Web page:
San Francisco is First to Launch Separate Drive for Resettlement
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San Francisco is First to Launch Separate Drive for Resettlement

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San Francisco’s Jewish federation has become the first to announce a separate fund-raising campaign to meet the costs of sharply increased Soviet emigration.

The Bay area’s Jewish Community Federation moved this week to mount a $2.7 million Soviet resettlement drive above its combined annual campaign of $20 million, the Northern California Jewish Bulletin reported.

San Francisco is one of seven U.S. communities hardest hit by the largest wave of Soviet Jewish emigration to the United States in nine years. The others are Boston, Chicago, Los Angeles, New York, Philadelphia and the North Shore communities of Massachusetts.

For weeks federation leaders in those cities have been petitioning leaders of the United Jewish Appeal and Council of Jewish Federation to come up with a nationwide strategy for dealing with the high costs of resettling as many as 35,000 Soviet Jews who are expected to be allowed out of the Soviet Union in 1989.

Rabbi Brian Lurie, executive director of the San Francisco federation, told the Jewish Bulletin that the federation is already facing a deficit of $500,000 because of the refugee influx. He said their needs are too pressing to wait for a decision to mount a national drive.

UJA and CJF officials stress that a separate campaign is only one of a number of ideas being discussed to meet resettlement costs.

Carmi Schwartz, executive vice president of CJF, said the federations and UJA have been “working on a multi-pronged, comprehensive program, including serious cost reductions for resettlement domestically and in terms of care and maintenance overseas.”

Schwartz said the federations are exploring the possibility of offering some aid to arriving immigrants in the form of a loan, rather than an outright grant. Plans with UJA for a “global, comprehensive” fund-raising campaign are only in the “developmental process,” he said.


A UJA spokesman said, “We are exploring the advisability of a special campaign.”

In 173 federated communities, UJA and federation campaigns are run jointly, and the monies raised are divided between local and overseas needs.

San Francisco is the only one of the seven hardest-hit cities to announce a special campaign.

In Los Angeles, however, major donors are being asked to supplement their annual gifts on behalf of resettlement, according to Wayne Feinstein, executive vice president of the Jewish Federation Council.

The Los Angeles federation has also cut back allocations for other local needs by 8 percent, in anticipation of the arrival of 3,500 to 4,500 Soviet Jews and hundreds of Iranian Jews.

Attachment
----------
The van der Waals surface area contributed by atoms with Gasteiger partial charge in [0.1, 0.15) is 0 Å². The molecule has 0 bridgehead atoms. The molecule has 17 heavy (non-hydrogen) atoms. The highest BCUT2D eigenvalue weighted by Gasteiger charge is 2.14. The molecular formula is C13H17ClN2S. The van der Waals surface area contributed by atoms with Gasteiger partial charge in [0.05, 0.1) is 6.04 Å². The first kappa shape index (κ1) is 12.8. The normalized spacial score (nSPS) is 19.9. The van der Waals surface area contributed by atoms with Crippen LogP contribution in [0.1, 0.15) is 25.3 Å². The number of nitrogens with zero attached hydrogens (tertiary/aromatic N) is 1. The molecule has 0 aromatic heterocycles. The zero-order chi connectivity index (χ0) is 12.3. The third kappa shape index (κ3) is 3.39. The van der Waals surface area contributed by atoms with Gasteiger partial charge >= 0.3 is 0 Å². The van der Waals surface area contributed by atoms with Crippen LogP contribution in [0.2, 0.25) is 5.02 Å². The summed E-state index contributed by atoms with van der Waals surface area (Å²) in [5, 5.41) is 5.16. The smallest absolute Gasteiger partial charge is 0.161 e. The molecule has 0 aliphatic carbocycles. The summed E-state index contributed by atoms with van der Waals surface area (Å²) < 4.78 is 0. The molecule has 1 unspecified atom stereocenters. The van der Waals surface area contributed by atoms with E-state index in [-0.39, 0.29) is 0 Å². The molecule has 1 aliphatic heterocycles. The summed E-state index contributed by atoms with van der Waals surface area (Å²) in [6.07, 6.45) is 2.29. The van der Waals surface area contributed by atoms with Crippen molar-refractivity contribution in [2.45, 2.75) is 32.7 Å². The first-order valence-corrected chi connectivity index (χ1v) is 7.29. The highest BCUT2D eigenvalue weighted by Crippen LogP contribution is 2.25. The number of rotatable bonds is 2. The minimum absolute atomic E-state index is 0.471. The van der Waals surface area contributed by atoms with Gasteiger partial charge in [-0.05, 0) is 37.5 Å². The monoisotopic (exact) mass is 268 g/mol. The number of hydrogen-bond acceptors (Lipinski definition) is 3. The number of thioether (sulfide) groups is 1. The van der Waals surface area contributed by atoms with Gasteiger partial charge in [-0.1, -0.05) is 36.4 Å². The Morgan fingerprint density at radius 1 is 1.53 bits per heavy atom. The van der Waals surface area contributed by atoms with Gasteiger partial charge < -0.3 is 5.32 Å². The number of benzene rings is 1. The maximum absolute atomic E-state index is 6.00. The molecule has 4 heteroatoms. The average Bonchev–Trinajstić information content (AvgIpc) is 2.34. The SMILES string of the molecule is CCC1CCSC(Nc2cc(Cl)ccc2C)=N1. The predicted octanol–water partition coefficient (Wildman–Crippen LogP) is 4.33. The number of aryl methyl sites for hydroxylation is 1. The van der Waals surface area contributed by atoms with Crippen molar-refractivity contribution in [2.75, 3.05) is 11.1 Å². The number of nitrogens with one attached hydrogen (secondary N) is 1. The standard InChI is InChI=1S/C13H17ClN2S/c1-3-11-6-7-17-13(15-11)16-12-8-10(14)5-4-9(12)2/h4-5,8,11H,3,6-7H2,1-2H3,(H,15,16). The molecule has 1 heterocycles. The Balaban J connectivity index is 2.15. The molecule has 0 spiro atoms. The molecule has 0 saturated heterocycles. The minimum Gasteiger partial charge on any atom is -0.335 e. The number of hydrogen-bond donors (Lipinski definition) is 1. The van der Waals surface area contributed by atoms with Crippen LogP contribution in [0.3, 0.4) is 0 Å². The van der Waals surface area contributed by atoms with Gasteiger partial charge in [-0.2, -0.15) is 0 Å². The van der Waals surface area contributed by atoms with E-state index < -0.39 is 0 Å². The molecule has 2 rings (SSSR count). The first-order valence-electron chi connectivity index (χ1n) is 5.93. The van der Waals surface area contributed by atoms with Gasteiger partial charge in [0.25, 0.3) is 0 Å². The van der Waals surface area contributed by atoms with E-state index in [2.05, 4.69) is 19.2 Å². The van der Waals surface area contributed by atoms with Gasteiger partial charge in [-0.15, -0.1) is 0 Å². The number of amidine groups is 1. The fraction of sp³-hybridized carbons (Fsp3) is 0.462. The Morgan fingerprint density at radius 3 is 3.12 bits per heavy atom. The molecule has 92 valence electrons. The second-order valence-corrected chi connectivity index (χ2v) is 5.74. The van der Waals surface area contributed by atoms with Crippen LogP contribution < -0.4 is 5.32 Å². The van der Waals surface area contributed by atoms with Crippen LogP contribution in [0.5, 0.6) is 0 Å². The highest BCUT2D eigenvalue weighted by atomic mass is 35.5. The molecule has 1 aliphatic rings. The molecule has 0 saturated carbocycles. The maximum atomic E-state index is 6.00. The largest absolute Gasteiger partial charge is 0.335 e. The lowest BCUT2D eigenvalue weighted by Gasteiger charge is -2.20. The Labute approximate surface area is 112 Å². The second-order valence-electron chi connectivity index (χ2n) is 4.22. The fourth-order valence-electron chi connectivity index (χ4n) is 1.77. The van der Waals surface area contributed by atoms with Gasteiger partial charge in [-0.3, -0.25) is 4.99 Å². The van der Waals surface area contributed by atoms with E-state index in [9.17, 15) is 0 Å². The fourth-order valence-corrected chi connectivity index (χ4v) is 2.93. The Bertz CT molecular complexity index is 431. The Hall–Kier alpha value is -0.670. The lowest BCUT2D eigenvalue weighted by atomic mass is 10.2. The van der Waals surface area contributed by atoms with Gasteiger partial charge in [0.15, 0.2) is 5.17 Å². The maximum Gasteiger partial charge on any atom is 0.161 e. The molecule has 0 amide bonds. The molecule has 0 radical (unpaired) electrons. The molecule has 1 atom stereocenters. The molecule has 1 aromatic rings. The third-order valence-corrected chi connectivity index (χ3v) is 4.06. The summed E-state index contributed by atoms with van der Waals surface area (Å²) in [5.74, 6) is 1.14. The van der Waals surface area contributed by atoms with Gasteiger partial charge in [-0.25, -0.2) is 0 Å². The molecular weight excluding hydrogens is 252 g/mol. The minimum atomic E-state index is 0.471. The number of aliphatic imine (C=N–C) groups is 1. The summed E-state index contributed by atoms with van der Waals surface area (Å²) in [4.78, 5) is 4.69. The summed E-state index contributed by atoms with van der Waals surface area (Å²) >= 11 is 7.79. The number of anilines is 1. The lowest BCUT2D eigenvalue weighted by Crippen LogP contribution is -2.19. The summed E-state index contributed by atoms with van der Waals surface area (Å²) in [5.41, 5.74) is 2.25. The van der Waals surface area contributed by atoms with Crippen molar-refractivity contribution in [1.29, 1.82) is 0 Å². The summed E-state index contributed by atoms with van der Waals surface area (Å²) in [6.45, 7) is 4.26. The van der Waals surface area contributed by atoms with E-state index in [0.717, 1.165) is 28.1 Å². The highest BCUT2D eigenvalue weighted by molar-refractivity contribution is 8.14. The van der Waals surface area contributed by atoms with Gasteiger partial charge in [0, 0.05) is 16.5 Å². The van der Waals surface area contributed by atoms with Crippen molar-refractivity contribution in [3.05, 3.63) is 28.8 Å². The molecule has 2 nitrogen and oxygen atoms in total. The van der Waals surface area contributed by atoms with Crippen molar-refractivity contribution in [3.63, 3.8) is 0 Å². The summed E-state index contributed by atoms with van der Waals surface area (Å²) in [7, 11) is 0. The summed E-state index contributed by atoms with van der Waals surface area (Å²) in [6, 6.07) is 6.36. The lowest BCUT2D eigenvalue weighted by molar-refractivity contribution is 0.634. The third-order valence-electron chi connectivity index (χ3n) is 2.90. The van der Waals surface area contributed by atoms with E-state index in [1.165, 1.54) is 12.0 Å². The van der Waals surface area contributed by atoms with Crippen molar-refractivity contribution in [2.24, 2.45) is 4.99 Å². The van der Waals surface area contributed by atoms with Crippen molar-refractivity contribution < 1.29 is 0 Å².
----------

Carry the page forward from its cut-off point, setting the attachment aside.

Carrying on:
In New York, where 48 percent of Soviet Jews coming to the United States resettle, the UJA-Federation board of directors will meet Thursday to plot strategy, but no decision is expected until mid-February, according to a spokesperson.

The Combined Jewish Philanthropies of Greater Boston is “waiting for a national planning effort,” Barry Shrage, executive vice president, said in a telephone interview. “We’re very hopeful about being part of a national effort.”

Federation leaders say there are precedents for a special national campaign, most recently in 1984 and 1985, when Jewish communities raised $60 million for the resettlement in Israel of Ethiopian Jews.


But a drive on behalf of resettlement in the United States could face opposition from fundraisers who have long placed Israel at the center of their efforts.

In addition, American Jewish leaders feel a responsibility to combat a high “dropout” rate by Soviet Jews, 90 percent of whom choose to live in the United States and countries other than Israel.

There may also be objections to the effect of a separate campaign on the annual UJA campaign, although proponents say special campaigns have traditionally increased the “total commitment” of individual donors.

The American fund-raising tradition of aiding refugees is also expected to be a powerful argument for a special campaign.

After spending years advocating on behalf of Soviet Jews, the present exodus is “a miracle and a wonderful opportunity,” said the spokesperson for UJA-Federation in New York. “This is a major problem in terms of funds, but an opportunity and a mitzvah.”

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